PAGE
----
Lone Star Air, Liberian national airline, was officially launched on October 30, 2020. However, many questions can be raised as of its actual state.
The launch ceremony was conducted in recently modernized Monrovia-Roberts International Airport (ROB). A number of government officials gathered at the event praised a decision, attributed to West African country’s president George Weah, to restart the national carrier after 30 years.
Air Liberia, which operated several utility aircraft, ceased to exist in the midst of bloody civil war in 1990. Following a ceasefire in 1995, Liberia Airways was established only to perish in the clashes preceding another civil war three years later.
LoneStar (Vol. 1)
However, in the midst of the second civil war, an airline called LoneStar Airways emerged. It leased one Boeing 727-200 (serial number 21040) from Serbian firm Aviogenex and adorned it with an impressive Liberian flag-inspired livery. Plans to lease another 727 were in place, and the company conducted at least three flights with Sudanese-registered McDonnell Douglas MD 83 too.
A strong bond between the Serbian and the Liberian companies was underscored by visits of Aviogenex representatives to Monrovia, and large sums of Liberian government money (from nation’s maritime and forestry programs) funneled into LoneStar as well as several other Sudanese, Egyptian and British airlines it cooperated with. This resulted in hundreds of supposedly passenger flights between war-torn Liberian capital and several African and Balkan destinations in late 2002 and early 2003.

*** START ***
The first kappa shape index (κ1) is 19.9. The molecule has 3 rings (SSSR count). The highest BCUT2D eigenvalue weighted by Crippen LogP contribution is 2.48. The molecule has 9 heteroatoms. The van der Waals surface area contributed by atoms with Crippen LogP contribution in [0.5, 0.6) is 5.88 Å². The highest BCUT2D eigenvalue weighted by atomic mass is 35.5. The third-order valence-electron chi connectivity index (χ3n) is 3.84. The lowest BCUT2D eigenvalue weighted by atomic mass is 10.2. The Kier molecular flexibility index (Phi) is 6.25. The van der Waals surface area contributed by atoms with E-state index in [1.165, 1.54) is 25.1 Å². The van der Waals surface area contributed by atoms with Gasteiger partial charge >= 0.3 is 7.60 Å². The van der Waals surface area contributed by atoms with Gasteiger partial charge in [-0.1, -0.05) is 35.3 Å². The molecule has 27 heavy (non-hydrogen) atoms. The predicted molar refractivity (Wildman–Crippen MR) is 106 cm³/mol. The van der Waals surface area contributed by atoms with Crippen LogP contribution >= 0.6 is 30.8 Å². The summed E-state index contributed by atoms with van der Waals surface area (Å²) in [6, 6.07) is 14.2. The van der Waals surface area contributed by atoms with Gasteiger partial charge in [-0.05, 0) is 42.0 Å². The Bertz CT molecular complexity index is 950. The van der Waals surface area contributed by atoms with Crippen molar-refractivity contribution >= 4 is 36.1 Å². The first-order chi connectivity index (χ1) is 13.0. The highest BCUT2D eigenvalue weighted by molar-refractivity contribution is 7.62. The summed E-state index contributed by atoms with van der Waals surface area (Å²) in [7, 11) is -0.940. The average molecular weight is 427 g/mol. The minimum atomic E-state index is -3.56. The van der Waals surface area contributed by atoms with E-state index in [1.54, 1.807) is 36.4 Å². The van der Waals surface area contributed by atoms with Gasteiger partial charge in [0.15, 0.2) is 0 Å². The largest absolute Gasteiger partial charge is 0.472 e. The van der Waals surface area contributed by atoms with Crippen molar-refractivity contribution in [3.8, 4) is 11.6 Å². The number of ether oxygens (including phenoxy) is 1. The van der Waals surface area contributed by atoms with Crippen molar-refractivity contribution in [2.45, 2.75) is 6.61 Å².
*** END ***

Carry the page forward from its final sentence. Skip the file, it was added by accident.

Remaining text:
As the UN Security Council report (S/2003/498) shows, those flights existed solely to ferry large amounts of weapons, including combat helicopter parts, between Belgrade and Monrovia. LoneStar Airways was a scheme to circumvent UN arms embargo and stopped flights some time before the president Charles Taylor – whose economic adviser Emmanuel Shaw was the managing director of LoneStar – resigned and fled the country.
LoneStar (Vol. 2)